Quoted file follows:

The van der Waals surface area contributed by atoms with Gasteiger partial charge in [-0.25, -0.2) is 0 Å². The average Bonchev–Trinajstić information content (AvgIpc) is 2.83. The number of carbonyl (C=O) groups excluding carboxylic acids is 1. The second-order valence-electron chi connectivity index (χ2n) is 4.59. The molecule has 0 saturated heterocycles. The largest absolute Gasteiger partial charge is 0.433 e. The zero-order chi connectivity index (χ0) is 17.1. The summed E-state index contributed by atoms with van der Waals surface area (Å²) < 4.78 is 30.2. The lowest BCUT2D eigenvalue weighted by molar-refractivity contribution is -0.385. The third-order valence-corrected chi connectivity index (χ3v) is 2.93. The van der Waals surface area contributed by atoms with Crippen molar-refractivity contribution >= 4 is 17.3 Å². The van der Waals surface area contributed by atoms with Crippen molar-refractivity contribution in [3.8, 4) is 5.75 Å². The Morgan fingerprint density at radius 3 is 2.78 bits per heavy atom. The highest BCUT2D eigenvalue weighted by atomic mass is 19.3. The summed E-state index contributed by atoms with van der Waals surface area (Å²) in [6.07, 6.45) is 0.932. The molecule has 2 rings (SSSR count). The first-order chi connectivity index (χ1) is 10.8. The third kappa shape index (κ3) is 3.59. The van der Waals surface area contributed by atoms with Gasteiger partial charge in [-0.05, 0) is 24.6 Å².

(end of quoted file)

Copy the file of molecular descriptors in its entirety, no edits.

The van der Waals surface area contributed by atoms with Gasteiger partial charge in [-0.25, -0.2) is 0 Å². The average Bonchev–Trinajstić information content (AvgIpc) is 2.83. The number of carbonyl (C=O) groups excluding carboxylic acids is 1. The second-order valence-electron chi connectivity index (χ2n) is 4.59. The molecule has 0 saturated heterocycles. The largest absolute Gasteiger partial charge is 0.433 e. The zero-order chi connectivity index (χ0) is 17.1. The summed E-state index contributed by atoms with van der Waals surface area (Å²) < 4.78 is 30.2. The lowest BCUT2D eigenvalue weighted by molar-refractivity contribution is -0.385. The third-order valence-corrected chi connectivity index (χ3v) is 2.93. The van der Waals surface area contributed by atoms with Crippen molar-refractivity contribution >= 4 is 17.3 Å². The van der Waals surface area contributed by atoms with Crippen molar-refractivity contribution in [3.8, 4) is 5.75 Å². The Morgan fingerprint density at radius 3 is 2.78 bits per heavy atom. The highest BCUT2D eigenvalue weighted by atomic mass is 19.3. The summed E-state index contributed by atoms with van der Waals surface area (Å²) in [6.07, 6.45) is 0.932. The molecule has 2 rings (SSSR count). The first-order chi connectivity index (χ1) is 10.8. The third kappa shape index (κ3) is 3.59. The van der Waals surface area contributed by atoms with Gasteiger partial charge in [-0.05, 0) is 24.6 Å².